Nearly two decades ago, on a high desert road in San Bernardino County, Sara Rodriguez was pulled over and arrested with 10 small packets of cannabis in her car. She was convicted of a felony, possession of the drug for sale, and eventually spent more than two years in prison.
In the years since, Rodriguez, 39, became the first in her family to go to college, and in June graduated from UCLA with a master’s degree in social welfare.
But Rodriguez still has a felony on her record — a potential black mark for employers and the state social work licensing board.
When California voters legalized cannabis for recreational use in 2016, one promise was the creation of a legal pathway through the courts for clearing many past marijuana-related convictions or reducing them to a lesser charge.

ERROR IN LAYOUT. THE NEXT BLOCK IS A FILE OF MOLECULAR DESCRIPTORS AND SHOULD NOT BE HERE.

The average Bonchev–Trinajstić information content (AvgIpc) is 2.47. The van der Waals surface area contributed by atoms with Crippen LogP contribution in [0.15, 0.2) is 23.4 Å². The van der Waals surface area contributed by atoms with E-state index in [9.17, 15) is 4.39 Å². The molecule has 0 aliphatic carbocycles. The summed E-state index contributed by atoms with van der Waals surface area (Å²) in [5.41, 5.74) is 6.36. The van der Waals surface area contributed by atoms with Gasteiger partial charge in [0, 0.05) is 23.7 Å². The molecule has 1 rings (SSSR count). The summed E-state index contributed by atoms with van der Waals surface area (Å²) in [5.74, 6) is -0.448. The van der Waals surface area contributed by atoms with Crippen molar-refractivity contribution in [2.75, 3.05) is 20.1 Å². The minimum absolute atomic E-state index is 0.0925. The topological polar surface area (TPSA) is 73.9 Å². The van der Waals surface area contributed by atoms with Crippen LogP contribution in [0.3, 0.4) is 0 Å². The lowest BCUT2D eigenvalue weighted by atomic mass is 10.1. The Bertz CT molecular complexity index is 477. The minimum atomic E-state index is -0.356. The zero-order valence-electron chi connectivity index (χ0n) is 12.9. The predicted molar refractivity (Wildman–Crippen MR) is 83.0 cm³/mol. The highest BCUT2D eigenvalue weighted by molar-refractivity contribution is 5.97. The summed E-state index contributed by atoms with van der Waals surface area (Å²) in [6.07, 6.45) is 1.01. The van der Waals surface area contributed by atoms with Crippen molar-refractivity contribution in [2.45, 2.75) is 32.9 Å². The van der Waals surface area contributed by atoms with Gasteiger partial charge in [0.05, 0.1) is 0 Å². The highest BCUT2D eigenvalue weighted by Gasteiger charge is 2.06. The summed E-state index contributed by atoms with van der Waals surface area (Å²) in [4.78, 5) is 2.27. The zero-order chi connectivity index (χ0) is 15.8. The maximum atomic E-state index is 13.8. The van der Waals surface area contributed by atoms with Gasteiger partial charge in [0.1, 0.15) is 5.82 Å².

It was a step championed by reform advocates, meant to right many of the injustices inflicted by the nation’s war on drugs that was disproportionately waged on poor people and communities of color.
But despite a 2018 law intended to speed up and automate the process, tens of thousands of Californians like Rodriguez are still stuck with felonies, misdemeanors and other convictions on their records, a Los Angeles Times investigation found. [Read more at Los Angeles Times]
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